Ralph Waldo Emerson Quotes

Can rules or tutors educate The semigod whom we await? He must be musical, Tremulous, impressional, Alive to gentle influence Of landscape and of sky And tender to the spirit-touch Of man's or maiden's eye.
Ralph Waldo Emerson (1803-1882), U.S. essayist, poet, philosopher. "Culture," The Conduct of Life (1860).
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Do not craze yourself with thinking, but go about your business anywhere.
Ralph Waldo Emerson (1803-1882), U.S. essayist, poet, philosopher. "Experience," Essays, Second Series (1844).
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If you believe in Fate to your harm, believe it, at least, for your good.
Ralph Waldo Emerson (1803-1882), U.S. essayist, poet, philosopher. "Fate," The Conduct of Life (1860).
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But it is a cold, lifeless business when you go to the shops to buy something, which does not represent your life and talent, but a goldsmith's.
Ralph Waldo Emerson (1803-1882), U.S. essayist, poet, philosopher. "Gifts," Essays, Second Series (1844).
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Magic and all that is ascribed to it is a deep presentiment of the powers of science.
Ralph Waldo Emerson (1803-1882), U.S. essayist, poet, philosopher. "History," Essays, First Series (1841, repr. 1847).
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Let me never fall into the vulgar mistake of dreaming that I am persecuted whenever I am contradicted.
Ralph Waldo Emerson (1803-1882), U.S. essayist, poet, philosopher. Journals, entry for Nov. 8, 1838 (1909-1914).
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Labor is God's education.
Ralph Waldo Emerson (1803-1882), U.S. essayist, poet, philosopher. Speech, January 25, 1841, before the Mechanics' Apprentices' Library Association, Boston, Massachusetts. "Man the Reformer," Nature, Addresses, and Lectures (1849).
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The Imagination may be defined to be, the use which the Reason makes of the material world. Shakespeare possesses the power of subordinating nature for the purposes of expression, beyond all poets. His imperial muse tosses to creation like a bauble from hand to hand, and uses it to embody any caprice of thought that is upper-most in his mind. The remotest spaces of nature are visited, and the farthest sundered things are brought together, by a subtle spiritual connection. We are made aware that magnitude of material things is relative, and all objects shrink and expand to serve the passion of the poet.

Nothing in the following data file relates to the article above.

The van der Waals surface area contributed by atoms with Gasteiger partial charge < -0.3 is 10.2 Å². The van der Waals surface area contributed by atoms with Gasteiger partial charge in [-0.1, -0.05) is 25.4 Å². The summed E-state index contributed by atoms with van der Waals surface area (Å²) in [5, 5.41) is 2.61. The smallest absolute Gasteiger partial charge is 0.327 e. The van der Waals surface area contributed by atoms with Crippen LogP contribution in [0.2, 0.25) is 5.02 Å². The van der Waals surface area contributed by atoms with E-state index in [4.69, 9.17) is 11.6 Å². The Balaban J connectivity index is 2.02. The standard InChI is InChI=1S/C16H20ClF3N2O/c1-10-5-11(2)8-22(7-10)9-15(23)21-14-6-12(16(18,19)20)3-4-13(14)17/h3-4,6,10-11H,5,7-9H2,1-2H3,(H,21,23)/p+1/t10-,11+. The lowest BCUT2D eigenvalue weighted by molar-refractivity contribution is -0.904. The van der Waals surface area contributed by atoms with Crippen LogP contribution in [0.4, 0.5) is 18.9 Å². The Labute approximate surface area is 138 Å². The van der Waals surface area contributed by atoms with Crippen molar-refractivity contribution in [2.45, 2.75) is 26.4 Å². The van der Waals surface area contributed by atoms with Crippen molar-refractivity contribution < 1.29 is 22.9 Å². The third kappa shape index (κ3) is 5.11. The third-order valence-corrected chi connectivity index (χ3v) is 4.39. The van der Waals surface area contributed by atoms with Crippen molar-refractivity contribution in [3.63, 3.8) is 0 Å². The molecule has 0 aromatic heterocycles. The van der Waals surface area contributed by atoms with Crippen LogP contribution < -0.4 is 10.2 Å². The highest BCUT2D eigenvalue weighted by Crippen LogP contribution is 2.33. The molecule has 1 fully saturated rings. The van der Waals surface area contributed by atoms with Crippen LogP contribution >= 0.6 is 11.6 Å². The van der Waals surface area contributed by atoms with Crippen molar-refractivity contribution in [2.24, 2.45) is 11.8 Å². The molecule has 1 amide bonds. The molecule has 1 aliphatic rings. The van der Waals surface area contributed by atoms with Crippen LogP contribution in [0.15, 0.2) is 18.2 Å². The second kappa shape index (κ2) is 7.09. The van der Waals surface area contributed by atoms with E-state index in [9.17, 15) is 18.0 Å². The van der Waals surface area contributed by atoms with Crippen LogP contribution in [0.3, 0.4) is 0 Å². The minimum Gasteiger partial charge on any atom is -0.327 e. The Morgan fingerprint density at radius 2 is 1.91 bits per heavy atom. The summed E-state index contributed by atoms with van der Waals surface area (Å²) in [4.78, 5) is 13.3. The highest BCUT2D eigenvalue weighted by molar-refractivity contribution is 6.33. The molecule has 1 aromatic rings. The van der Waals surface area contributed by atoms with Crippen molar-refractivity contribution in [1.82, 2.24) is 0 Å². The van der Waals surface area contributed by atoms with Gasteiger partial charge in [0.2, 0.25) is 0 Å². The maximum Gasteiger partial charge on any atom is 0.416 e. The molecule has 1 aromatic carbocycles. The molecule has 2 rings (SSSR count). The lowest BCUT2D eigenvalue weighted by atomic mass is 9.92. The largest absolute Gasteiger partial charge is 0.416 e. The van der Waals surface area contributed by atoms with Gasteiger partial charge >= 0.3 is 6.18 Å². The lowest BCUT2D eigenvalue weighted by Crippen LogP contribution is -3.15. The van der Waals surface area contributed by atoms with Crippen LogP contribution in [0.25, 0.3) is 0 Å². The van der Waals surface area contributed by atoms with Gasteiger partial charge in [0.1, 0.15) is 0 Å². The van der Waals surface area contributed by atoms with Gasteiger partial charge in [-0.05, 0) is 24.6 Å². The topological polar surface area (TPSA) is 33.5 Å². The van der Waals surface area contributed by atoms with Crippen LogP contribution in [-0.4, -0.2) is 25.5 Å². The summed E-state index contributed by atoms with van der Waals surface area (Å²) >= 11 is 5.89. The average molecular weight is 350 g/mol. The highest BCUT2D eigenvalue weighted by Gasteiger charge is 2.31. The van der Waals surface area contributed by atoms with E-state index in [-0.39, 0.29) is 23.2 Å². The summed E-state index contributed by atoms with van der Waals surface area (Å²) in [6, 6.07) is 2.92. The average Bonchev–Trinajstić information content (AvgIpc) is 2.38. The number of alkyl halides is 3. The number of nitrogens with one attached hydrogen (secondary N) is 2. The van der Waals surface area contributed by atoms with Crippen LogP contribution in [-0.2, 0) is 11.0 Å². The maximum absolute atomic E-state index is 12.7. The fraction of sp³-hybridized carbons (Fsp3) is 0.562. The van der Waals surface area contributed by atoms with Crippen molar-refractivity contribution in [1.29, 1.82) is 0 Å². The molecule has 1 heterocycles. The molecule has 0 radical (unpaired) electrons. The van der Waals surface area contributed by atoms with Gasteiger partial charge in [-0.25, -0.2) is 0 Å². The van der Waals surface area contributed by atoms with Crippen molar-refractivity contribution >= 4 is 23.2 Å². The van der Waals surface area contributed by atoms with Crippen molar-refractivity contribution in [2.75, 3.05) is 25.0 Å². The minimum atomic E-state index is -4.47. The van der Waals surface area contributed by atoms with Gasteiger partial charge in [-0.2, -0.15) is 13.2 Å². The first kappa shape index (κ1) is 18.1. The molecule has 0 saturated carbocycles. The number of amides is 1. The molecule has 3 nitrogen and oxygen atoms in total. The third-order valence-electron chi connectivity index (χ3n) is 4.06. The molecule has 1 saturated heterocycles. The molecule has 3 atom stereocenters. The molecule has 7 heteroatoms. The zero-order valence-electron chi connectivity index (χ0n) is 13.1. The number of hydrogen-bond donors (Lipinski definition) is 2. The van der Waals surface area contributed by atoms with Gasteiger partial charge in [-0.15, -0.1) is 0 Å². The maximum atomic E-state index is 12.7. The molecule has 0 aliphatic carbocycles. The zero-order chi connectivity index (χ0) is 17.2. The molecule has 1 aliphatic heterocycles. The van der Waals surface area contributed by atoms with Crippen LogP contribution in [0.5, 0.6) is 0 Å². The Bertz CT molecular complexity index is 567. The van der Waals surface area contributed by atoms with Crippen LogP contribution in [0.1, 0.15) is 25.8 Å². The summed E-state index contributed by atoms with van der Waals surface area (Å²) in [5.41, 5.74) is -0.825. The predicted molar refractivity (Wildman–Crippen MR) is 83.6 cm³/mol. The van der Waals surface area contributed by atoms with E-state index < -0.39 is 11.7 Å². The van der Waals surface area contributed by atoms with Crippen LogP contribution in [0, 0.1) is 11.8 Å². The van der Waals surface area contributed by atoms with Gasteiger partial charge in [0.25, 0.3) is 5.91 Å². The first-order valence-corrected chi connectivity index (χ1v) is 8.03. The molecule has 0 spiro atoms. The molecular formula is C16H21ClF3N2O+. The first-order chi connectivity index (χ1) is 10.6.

Ralph Waldo Emerson (1803-1882), U.S. essayist, poet, philosopher. Nature, ch. 6 (1836, revised and repr. 1849). Shakespeare, William (1564-1616).
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I confess, the motto of the Globe newspaper is so attractive to me, that I can seldom find much appetite to read what is below it in its columns, "The world is governed too much."
Ralph Waldo Emerson (1803-1882), U.S. essayist, poet, philosopher. Lecture, March 3, 1884, in Amory Hall, Boston, Massachusetts. "New England Reformers," Essays, Second Series (1844).
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To clothe the fiery thought In simple words succeeds, For still the craft of genius is To mask a king in weeds.
Ralph Waldo Emerson (1803-1882), U.S. essayist, poet, philosopher. "Poet," May-Day and Other Pieces (1867).
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